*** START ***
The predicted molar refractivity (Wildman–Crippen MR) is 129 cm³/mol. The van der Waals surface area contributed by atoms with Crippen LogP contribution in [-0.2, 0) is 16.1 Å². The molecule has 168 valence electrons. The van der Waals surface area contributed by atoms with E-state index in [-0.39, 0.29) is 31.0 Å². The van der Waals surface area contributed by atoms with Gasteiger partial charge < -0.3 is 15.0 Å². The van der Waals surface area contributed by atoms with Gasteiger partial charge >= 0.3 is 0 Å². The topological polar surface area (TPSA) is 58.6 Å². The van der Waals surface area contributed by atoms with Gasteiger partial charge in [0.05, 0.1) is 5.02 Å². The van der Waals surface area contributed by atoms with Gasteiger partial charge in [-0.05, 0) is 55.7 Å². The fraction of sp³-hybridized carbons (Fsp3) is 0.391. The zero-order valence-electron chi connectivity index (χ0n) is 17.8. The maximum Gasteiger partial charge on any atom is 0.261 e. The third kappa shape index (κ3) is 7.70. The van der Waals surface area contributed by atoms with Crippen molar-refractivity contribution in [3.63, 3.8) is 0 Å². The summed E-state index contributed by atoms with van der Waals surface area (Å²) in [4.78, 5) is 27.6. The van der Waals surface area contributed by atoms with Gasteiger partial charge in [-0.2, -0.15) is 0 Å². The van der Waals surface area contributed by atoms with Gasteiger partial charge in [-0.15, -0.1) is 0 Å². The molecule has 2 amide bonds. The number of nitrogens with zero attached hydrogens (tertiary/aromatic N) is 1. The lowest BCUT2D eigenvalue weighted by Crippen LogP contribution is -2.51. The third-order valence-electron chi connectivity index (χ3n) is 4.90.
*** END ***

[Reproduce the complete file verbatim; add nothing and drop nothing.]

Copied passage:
The predicted molar refractivity (Wildman–Crippen MR) is 129 cm³/mol. The van der Waals surface area contributed by atoms with Crippen LogP contribution in [-0.2, 0) is 16.1 Å². The molecule has 168 valence electrons. The van der Waals surface area contributed by atoms with E-state index in [-0.39, 0.29) is 31.0 Å². The van der Waals surface area contributed by atoms with Gasteiger partial charge < -0.3 is 15.0 Å². The van der Waals surface area contributed by atoms with Gasteiger partial charge >= 0.3 is 0 Å². The topological polar surface area (TPSA) is 58.6 Å². The van der Waals surface area contributed by atoms with Gasteiger partial charge in [0.05, 0.1) is 5.02 Å². The van der Waals surface area contributed by atoms with Gasteiger partial charge in [-0.05, 0) is 55.7 Å². The fraction of sp³-hybridized carbons (Fsp3) is 0.391. The zero-order valence-electron chi connectivity index (χ0n) is 17.8. The maximum Gasteiger partial charge on any atom is 0.261 e. The third kappa shape index (κ3) is 7.70. The van der Waals surface area contributed by atoms with Crippen molar-refractivity contribution in [3.63, 3.8) is 0 Å². The summed E-state index contributed by atoms with van der Waals surface area (Å²) in [4.78, 5) is 27.6. The van der Waals surface area contributed by atoms with Gasteiger partial charge in [-0.2, -0.15) is 0 Å². The van der Waals surface area contributed by atoms with Gasteiger partial charge in [-0.15, -0.1) is 0 Å². The molecule has 2 amide bonds. The number of nitrogens with zero attached hydrogens (tertiary/aromatic N) is 1. The lowest BCUT2D eigenvalue weighted by Crippen LogP contribution is -2.51. The third-order valence-electron chi connectivity index (χ3n) is 4.90.